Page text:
Cyril Ramaphosa insists that land reform is essential
The president says that if land reform is well handled‚ it ‘will help to bind the nation together and produce benefits for everyone’
Land reform is a must.
That is what President Cyril Ramaphosa said on Thursday evening when he addressed the Afrikanerbond — previously the Afrikaner Broederbond — during their centenary celebrations at Rhebokskloof in Paarl in the Western Cape.
"If we want this country to move forward‚ we must have land reform. It has to be done in a deep and meaningful way. If well handled‚ this issue of land will help to bind the nation together and produce benefits for everyone‚" Ramaphosa said.
"If badly handled‚ and if badly managed‚ it will simply redistribute resentment‚ damage the economy‚ multiply protests‚ destroy social peace and social cohesion.
"If not undertaken at all‚ the country will remain divided."
The Afrikanerbond was established on June 5‚ 1918 in Malvern‚ Johannesburg, to "look after the economic and cultural interests of the Afrikaner community".
Ramaphosa said discussions on land reform would be guided by the Freedom Charter and the starting point should be accepting historic injustices.
"The land shall be shared. The land should never have been and should not be reserved for one group of South Africans.
"All those who work the land and all those who want to work the land‚ should be equally able to have land‚ because land is an important economic resource as we have seen in our past.
"We need to acknowledge that the taking of land and removal of the majority of South Africans from their land‚ was the source of poverty and the inequality that we see."
Ramaphosa said there was a "deep contradiction" in the Afrikanerbond being born out of subjugation by the English to uplift Afrikaners‚ only to suppress the majority of South Africans during apartheid.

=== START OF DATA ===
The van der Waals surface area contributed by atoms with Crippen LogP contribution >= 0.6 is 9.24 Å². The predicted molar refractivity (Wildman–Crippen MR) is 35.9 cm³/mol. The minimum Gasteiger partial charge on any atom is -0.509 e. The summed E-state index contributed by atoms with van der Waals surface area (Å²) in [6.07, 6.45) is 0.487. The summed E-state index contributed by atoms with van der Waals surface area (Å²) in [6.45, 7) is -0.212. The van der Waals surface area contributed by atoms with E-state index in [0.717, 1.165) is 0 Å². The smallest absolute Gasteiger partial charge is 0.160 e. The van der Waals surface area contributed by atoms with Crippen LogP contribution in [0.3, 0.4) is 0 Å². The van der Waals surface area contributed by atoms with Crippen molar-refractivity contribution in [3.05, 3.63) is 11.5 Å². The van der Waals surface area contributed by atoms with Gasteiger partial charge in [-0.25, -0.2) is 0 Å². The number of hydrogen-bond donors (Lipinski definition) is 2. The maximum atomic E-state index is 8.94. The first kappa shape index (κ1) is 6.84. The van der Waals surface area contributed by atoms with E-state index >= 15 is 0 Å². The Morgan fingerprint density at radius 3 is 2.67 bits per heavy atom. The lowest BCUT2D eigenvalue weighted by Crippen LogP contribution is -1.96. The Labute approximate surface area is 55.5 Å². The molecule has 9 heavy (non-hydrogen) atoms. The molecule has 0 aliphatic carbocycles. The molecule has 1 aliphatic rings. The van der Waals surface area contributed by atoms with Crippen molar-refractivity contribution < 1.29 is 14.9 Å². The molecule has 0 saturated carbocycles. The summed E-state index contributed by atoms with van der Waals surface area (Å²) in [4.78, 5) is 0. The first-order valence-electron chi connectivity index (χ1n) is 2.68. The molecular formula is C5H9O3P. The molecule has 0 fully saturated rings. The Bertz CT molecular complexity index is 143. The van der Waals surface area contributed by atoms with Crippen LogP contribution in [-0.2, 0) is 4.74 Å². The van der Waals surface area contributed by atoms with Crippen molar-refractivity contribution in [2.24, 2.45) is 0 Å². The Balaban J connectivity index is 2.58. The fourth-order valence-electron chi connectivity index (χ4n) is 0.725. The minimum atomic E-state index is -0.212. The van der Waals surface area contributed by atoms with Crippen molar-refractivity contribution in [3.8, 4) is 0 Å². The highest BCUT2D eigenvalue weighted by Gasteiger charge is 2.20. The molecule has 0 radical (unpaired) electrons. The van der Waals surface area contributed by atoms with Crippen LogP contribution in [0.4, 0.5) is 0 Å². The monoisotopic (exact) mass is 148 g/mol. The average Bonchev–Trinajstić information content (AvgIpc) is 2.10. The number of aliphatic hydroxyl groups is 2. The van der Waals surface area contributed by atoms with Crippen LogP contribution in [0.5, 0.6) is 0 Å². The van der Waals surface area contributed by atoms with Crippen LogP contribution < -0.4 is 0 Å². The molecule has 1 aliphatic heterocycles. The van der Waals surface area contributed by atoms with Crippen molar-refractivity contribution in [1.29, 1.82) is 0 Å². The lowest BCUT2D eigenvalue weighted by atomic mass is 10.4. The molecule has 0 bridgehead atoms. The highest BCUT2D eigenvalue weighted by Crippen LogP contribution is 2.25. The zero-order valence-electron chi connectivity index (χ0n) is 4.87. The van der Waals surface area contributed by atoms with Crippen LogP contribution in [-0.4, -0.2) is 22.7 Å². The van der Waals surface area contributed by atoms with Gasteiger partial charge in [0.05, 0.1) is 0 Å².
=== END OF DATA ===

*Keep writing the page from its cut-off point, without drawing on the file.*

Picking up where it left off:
"It is one of the greatest tragedies in our country‚ in the 20th century that is‚ that in pursuing the rights and the freedoms that all people yearn for and deserve‚ the Afrikaner Broederbond would inadvertently deny the majority of South Africans these very rights and freedoms.
"It is a tragedy that the desire of the Afrikaner people for self-determination‚ the preservation of their language‚ and their culture‚ and affirmation of their own identity as a people should have formed the basis for the perpetuation of the discriminatory practices of the colonial era."
Ramaphosa called on the Afrikanerbond to share the skills that powered the "engine" behind uplifting Afrikaners to now empower others.
"Those skills‚ that knowledge‚ that experience must now be used to empower all the people of our country‚ because you were placed in a very special place by the system that prevailed at that time.
"While this contributed in no small measure to the highly unequal distribution of wealth and skills and opportunities in our society‚ the Broederbond was responsible for unleashing the economic potential of the Afrikaner people."
Ramaphosa said the government has so far received 140‚000 submissions on the debate of expropriation of land without compensation.